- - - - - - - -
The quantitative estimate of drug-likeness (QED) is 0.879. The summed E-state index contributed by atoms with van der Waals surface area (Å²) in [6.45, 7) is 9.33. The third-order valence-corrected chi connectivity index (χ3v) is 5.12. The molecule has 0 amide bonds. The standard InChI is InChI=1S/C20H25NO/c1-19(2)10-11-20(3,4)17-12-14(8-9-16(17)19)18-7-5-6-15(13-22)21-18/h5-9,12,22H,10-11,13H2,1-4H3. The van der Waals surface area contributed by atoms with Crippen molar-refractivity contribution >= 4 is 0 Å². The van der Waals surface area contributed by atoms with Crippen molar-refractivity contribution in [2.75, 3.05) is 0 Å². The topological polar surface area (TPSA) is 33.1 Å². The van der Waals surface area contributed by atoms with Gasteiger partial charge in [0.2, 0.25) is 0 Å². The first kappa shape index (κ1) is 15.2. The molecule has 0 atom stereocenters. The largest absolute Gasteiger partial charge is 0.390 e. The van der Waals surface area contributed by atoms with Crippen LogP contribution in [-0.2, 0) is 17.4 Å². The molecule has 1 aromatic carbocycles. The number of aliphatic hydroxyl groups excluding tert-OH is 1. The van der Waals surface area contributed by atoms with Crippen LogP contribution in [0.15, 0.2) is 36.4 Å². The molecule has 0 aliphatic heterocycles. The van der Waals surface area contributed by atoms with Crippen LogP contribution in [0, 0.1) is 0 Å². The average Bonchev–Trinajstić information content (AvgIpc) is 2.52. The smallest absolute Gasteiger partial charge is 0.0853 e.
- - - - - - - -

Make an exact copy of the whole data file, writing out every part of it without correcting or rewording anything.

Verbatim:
The quantitative estimate of drug-likeness (QED) is 0.879. The summed E-state index contributed by atoms with van der Waals surface area (Å²) in [6.45, 7) is 9.33. The third-order valence-corrected chi connectivity index (χ3v) is 5.12. The molecule has 0 amide bonds. The standard InChI is InChI=1S/C20H25NO/c1-19(2)10-11-20(3,4)17-12-14(8-9-16(17)19)18-7-5-6-15(13-22)21-18/h5-9,12,22H,10-11,13H2,1-4H3. The van der Waals surface area contributed by atoms with Crippen molar-refractivity contribution >= 4 is 0 Å². The van der Waals surface area contributed by atoms with Crippen molar-refractivity contribution in [2.75, 3.05) is 0 Å². The topological polar surface area (TPSA) is 33.1 Å². The van der Waals surface area contributed by atoms with Gasteiger partial charge in [0.2, 0.25) is 0 Å². The first kappa shape index (κ1) is 15.2. The molecule has 0 atom stereocenters. The largest absolute Gasteiger partial charge is 0.390 e. The van der Waals surface area contributed by atoms with Crippen LogP contribution in [-0.2, 0) is 17.4 Å². The molecule has 1 aromatic carbocycles. The number of aliphatic hydroxyl groups excluding tert-OH is 1. The van der Waals surface area contributed by atoms with Crippen LogP contribution in [0.15, 0.2) is 36.4 Å². The molecule has 0 aliphatic heterocycles. The van der Waals surface area contributed by atoms with Crippen LogP contribution in [0, 0.1) is 0 Å². The average Bonchev–Trinajstić information content (AvgIpc) is 2.52. The smallest absolute Gasteiger partial charge is 0.0853 e.